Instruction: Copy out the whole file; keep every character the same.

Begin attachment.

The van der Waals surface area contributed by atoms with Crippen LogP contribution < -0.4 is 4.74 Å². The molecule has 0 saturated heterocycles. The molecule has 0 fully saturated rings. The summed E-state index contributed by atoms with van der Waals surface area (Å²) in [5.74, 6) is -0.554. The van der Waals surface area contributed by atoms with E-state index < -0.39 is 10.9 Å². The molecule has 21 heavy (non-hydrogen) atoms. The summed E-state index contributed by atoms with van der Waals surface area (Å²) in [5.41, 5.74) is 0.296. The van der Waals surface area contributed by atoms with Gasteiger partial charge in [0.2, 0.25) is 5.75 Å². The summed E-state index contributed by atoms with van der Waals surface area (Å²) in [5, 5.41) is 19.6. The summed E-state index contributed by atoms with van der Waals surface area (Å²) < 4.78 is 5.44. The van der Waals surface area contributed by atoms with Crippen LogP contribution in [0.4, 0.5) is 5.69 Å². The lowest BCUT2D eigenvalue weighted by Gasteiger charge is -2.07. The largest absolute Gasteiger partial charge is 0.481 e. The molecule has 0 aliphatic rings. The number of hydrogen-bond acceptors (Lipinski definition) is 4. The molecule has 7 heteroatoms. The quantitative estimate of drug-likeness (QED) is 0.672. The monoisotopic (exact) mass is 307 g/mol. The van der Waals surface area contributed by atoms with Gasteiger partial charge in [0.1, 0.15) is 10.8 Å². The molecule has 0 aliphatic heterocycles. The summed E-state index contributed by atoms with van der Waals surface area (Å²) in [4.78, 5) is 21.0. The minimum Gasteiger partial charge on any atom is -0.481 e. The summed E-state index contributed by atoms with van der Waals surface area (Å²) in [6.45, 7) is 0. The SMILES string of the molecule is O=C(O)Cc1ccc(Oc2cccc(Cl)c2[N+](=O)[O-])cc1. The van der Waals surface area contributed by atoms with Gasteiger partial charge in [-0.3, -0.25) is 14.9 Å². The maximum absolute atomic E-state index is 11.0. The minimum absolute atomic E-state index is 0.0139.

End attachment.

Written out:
The van der Waals surface area contributed by atoms with Crippen LogP contribution < -0.4 is 4.74 Å². The molecule has 0 saturated heterocycles. The molecule has 0 fully saturated rings. The summed E-state index contributed by atoms with van der Waals surface area (Å²) in [5.74, 6) is -0.554. The van der Waals surface area contributed by atoms with E-state index < -0.39 is 10.9 Å². The molecule has 21 heavy (non-hydrogen) atoms. The summed E-state index contributed by atoms with van der Waals surface area (Å²) in [5.41, 5.74) is 0.296. The van der Waals surface area contributed by atoms with Gasteiger partial charge in [0.2, 0.25) is 5.75 Å². The summed E-state index contributed by atoms with van der Waals surface area (Å²) in [5, 5.41) is 19.6. The summed E-state index contributed by atoms with van der Waals surface area (Å²) < 4.78 is 5.44. The van der Waals surface area contributed by atoms with Crippen LogP contribution in [0.4, 0.5) is 5.69 Å². The lowest BCUT2D eigenvalue weighted by Gasteiger charge is -2.07. The largest absolute Gasteiger partial charge is 0.481 e. The molecule has 0 aliphatic rings. The number of hydrogen-bond acceptors (Lipinski definition) is 4. The molecule has 7 heteroatoms. The quantitative estimate of drug-likeness (QED) is 0.672. The monoisotopic (exact) mass is 307 g/mol. The van der Waals surface area contributed by atoms with Gasteiger partial charge in [0.1, 0.15) is 10.8 Å². The molecule has 0 aliphatic heterocycles. The summed E-state index contributed by atoms with van der Waals surface area (Å²) in [4.78, 5) is 21.0. The minimum Gasteiger partial charge on any atom is -0.481 e. The summed E-state index contributed by atoms with van der Waals surface area (Å²) in [6.45, 7) is 0. The SMILES string of the molecule is O=C(O)Cc1ccc(Oc2cccc(Cl)c2[N+](=O)[O-])cc1. The van der Waals surface area contributed by atoms with Gasteiger partial charge in [-0.3, -0.25) is 14.9 Å². The maximum absolute atomic E-state index is 11.0. The minimum absolute atomic E-state index is 0.0139.